Wednesday, 17 January 2018

NEWS & NOTES: More women to be sent on overseas work programme + UWI celebrates 70th anniversary + Local professor says higher education is the way forward

SKILL IS POWER: “The world is moving to have greater balance in most operations and the Canadian government, as is the Jamaican government, wants to have greater gender balance in this programme. We are working towards it,” says Labour Minister Shahine Robinson, announcing that the government intends to increase the number of female participants in its Overseas Employment Programme. Administered by the Ministry of Labour and Social Security, the programme offers employment opportunities for Jamaicans in Canada and the United States in skilled and low-skilled areas, chiefly under the Seasonal Agricultural Workers Programme (SAWP), which traditionally employs a greater percentage of males. According to Minister Robinson, her Canadian counterpart, Patricia Hayden, is equally committed to boosting the programme’s female contingent. Says Robinson, “We have reassured them that we have enough competent females who can go and are willing to go on this programme.”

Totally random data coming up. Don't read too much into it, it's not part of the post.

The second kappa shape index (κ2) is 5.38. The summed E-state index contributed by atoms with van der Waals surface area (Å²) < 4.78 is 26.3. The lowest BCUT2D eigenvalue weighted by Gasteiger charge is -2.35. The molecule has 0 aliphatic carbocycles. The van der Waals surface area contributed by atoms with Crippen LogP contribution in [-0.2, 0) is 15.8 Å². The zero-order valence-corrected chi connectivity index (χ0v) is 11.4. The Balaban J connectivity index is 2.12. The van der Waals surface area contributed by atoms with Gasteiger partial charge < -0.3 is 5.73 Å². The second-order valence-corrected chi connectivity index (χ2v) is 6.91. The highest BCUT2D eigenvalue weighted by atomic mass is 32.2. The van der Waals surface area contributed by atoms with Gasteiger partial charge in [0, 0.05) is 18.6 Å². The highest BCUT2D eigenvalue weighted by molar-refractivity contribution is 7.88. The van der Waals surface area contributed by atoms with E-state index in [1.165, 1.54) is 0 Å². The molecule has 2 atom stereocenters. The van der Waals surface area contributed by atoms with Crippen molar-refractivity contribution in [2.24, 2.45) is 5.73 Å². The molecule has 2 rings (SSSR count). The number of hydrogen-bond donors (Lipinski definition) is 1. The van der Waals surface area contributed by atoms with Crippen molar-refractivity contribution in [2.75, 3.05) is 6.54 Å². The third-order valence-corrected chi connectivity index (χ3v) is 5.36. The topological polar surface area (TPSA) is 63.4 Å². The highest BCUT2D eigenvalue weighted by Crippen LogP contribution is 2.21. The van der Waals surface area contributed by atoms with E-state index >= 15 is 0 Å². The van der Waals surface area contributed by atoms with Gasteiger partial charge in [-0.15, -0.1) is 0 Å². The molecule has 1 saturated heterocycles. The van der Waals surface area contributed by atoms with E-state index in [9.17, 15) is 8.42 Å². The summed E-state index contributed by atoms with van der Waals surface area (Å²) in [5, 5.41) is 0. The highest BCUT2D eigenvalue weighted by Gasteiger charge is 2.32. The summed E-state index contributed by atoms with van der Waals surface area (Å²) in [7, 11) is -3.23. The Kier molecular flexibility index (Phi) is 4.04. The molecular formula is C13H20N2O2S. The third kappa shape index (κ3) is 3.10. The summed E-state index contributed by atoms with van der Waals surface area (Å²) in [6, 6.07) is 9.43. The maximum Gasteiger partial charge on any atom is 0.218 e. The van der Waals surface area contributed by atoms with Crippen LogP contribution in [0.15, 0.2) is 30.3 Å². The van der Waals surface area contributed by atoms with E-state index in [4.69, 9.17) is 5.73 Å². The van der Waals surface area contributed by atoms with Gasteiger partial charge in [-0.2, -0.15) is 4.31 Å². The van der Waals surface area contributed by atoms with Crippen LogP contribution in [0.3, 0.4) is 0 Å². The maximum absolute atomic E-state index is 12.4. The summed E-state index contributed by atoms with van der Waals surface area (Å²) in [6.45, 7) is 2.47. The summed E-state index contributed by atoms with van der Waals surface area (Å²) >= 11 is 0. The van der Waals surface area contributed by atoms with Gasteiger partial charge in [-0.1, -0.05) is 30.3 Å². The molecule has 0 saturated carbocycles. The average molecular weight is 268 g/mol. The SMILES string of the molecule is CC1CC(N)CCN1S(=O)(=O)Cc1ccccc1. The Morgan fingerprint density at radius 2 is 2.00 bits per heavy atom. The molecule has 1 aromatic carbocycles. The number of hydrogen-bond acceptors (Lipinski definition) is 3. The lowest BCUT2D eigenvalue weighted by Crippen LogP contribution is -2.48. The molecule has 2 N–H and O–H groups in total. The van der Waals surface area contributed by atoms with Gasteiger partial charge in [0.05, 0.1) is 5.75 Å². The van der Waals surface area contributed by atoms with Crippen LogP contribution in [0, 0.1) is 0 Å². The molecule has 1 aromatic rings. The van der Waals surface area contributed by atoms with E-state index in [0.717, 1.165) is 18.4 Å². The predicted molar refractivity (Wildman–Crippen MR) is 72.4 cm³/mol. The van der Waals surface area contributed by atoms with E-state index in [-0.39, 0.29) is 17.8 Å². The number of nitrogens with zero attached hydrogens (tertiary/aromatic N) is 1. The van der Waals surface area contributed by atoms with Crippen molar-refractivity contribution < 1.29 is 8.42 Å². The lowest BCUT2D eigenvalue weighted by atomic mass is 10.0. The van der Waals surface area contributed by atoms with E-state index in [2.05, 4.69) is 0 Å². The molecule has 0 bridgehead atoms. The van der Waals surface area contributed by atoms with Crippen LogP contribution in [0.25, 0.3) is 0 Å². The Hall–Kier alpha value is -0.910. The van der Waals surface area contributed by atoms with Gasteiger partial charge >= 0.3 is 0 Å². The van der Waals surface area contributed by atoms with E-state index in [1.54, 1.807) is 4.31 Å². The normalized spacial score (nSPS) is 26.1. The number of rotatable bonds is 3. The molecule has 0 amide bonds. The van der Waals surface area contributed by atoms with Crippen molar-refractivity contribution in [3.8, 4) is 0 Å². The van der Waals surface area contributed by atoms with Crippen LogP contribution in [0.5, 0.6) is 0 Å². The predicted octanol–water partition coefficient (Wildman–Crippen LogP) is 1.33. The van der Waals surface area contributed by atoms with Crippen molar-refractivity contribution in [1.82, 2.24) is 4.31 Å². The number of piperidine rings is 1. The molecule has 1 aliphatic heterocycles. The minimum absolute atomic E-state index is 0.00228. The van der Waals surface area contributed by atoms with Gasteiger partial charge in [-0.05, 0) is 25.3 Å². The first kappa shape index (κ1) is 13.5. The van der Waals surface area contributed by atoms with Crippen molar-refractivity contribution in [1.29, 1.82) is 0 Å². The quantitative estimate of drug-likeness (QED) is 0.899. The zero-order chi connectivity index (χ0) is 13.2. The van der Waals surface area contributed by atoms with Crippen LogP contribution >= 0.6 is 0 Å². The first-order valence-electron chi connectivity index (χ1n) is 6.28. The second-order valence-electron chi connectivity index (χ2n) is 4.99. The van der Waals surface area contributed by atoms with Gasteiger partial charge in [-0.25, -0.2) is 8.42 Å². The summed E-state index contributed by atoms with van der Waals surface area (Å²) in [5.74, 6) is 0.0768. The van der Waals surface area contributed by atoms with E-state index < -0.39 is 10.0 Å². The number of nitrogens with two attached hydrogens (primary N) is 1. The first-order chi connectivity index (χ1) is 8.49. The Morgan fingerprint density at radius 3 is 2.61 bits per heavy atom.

BUILT TO LAST: With the arrival of 2018, the University of the West Indies (UWI) is celebrating seven decades as “a pivotal force in every aspect of Caribbean development, standing at the centre of all efforts to improve the well-being of our people.” At this juncture, says Vice Chancellor Sir Hilary Beckles, reflection, renewal and continuity are crucial. “As the UWI celebrates its 70th anniversary milestone, it will celebrate its students, faculty administrators, alumni, governments and partners in public and private sector,” Beckles notes. “It will focus on reflection, as well as projection for the future, with an emphasis on social justice and the economic transformation of the region.” 

> Sound byte! 
“Greater access to higher education will afford the skills that are required to participate in the global economy. These will not come from the primary and secondary levels of the education system. These levels are critical for building numeracy and literacy and laying the foundation for future learning. More citizens must participate in higher education to further acquire the skills needed for participation in a new economy.” – Newspaper columnist and lecturer Prof. Densil Williams

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